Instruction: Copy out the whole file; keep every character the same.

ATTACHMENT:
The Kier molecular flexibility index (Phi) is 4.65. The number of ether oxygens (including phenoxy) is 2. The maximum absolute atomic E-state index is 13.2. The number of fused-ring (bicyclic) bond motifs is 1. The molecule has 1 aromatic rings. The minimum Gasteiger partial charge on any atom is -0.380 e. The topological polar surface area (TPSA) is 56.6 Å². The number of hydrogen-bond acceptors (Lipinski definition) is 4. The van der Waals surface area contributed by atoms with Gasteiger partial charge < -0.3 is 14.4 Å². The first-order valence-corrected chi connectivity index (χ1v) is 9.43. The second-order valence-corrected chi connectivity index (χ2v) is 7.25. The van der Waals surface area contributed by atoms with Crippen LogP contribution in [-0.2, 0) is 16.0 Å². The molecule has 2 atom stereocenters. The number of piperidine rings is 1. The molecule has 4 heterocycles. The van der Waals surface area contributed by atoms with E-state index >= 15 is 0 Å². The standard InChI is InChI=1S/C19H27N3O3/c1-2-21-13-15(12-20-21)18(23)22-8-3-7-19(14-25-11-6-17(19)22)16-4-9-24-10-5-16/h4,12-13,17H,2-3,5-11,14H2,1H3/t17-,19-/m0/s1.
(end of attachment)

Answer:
The Kier molecular flexibility index (Phi) is 4.65. The number of ether oxygens (including phenoxy) is 2. The maximum absolute atomic E-state index is 13.2. The number of fused-ring (bicyclic) bond motifs is 1. The molecule has 1 aromatic rings. The minimum Gasteiger partial charge on any atom is -0.380 e. The topological polar surface area (TPSA) is 56.6 Å². The number of hydrogen-bond acceptors (Lipinski definition) is 4. The van der Waals surface area contributed by atoms with Gasteiger partial charge < -0.3 is 14.4 Å². The first-order valence-corrected chi connectivity index (χ1v) is 9.43. The second-order valence-corrected chi connectivity index (χ2v) is 7.25. The van der Waals surface area contributed by atoms with Crippen LogP contribution in [-0.2, 0) is 16.0 Å². The molecule has 2 atom stereocenters. The number of piperidine rings is 1. The molecule has 4 heterocycles. The van der Waals surface area contributed by atoms with E-state index >= 15 is 0 Å². The standard InChI is InChI=1S/C19H27N3O3/c1-2-21-13-15(12-20-21)18(23)22-8-3-7-19(14-25-11-6-17(19)22)16-4-9-24-10-5-16/h4,12-13,17H,2-3,5-11,14H2,1H3/t17-,19-/m0/s1.